- What is the maximum time a person can stay awake?
- What is jetlag?
- Who let the dogs out?
- What is the maximum population the world can sustain?
- When will the next major world war or conquest happen?
A teacher is not just someone who guides and imparts knowledge and wisdom, they are someone who is also “taught” by their best students and peers.
Asking questions. That’s my super power.
Even sometimes interesting questions.
Still, I don’t always ask enough questions.
From today, I am going to publish 5 questions every day.
Some days I may publish late if travelling internationally or away from network coverage, but I will always back date or try to schedule ahead.
In addition, these are the only posts on my site I will have open for comments. Answers, suggestions, pointers to information, thoughts, ideas, and your own questions are welcome.
I have one rule: Keep it clean; keep it friendly; keep it positive; and keep it on topic.
Anything nasty, negative or spammy will be removed.
It’s Day 1, so let’s get started:
- How can I better better heal a stubbed toe?
(I kicked my little toe into a box of tiles 10 days ago and while it is getting better, it still aches. So, is there a way to heal it faster?)
- How can the average person create their own clean drinking water?
- How can software developers easily create accessible web software?
- Why does the sun set in the West?
- What are the limits of alcohol a person can drink?
Keep an eye out for the tag #5QED.
When you can’t find an existing solution to do something “simple” like convert an exported Google Chrome bookmarks HTML to JSON, it helps to be a programmer so you can build your own.
Check out my public code repo at:
It’s quick and dirty and only took a couple of hours, but this little bit of code is the foundation of something bigger in the pipeline.
The only way to learn as a software developer is to build.
Today I started my third major application using VueJS and realised there was a better way to approach something I’ve done in the last 2 applications.
As a mature developer you must continually question and re-evaluate what you know. Keep looking for better and easier ways achieve a result, and choose to discard those that don’t suit.
I’m not ashamed to say my last 2 approaches where inadequate. It took that time, different searches, and re-framing of the problem to eventually reach the point I needed.
But coming from a Microsoft development background I’ve had a career living the philosophy: “don’t implement until version 3” (which is to say, wait until version 3 before you get it right).
In all my years I’ve never seen a developer get it “right” the first time.
Maturity is recognising success takes time and working through the process.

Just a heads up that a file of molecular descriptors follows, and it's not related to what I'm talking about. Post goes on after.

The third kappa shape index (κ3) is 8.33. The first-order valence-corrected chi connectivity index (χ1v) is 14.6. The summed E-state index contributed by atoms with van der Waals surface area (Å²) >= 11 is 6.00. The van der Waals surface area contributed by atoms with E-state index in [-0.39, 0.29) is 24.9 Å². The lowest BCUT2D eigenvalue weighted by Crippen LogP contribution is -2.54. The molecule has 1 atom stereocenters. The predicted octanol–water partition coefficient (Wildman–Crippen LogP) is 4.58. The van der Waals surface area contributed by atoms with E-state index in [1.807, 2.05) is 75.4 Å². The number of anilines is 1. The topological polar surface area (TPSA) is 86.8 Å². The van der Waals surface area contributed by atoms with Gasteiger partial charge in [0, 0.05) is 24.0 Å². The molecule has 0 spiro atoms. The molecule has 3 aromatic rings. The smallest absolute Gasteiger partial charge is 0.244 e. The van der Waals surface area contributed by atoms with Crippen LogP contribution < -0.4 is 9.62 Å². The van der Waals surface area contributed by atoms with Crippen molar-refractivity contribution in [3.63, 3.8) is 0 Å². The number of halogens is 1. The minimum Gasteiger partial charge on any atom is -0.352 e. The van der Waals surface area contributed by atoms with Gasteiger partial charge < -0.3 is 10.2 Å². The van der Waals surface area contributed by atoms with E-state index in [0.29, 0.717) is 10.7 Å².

(Relates to: VueJS 2.x)
I just modified a VueJS project and received the following warning:
[Vue warn]: Error in mounted hook: "TypeError: Cannot read property 'id' of null" found in ---> <Anonymous> <Root>
After refreshing the page, I received the above error.
There was no problem in my code.
The problem was I needed to do a hard refresh in the browser get and execute and the new and updated files.
(Relates to: VueJS 2.x)
I received the following error:
[Vue warn]: v-bind without argument expects an Object or Array value found in ---> <Anonymous> <Root>
The error was caused by the following line of code:
<input type="text" class="form-control" id="Title" v-bind="post.Title">
I used v-bind but I should have used v-model.
The correct code is:
<input type="text" class="form-control" id="Title" v-model="post.Title">
Strong, hard to crack passwords are actually easy.
Use a pass phrase.
3 or 4 words.
They can be in lower case.
Remember the spaces between the words.
For example: “black eggs sometimes yellow”.
Forget password complexity rules (watch https://www.youtube.com/watch?v=6L5G2MBzflo at around the 7 minute mark).
Easy to remember words, separated by spaces, all lower case.
25+ characters in the phrase is damn hard to crack, even if they are dictionary words. The bad guys still need to get the words in the right order.
Software development “Team Leads” do not write code.
(Except in small business.)
Any job that asks for a “lead” and expects them to write code is really asking for a “senior developer” while paying lip service to “managing the team as a leader”.
True team leads don’t have time to write code, because they are:
- Meeting with the business
Multitasking is not doing multiple things at the same time.
It’s doing one thing you can use multiple times.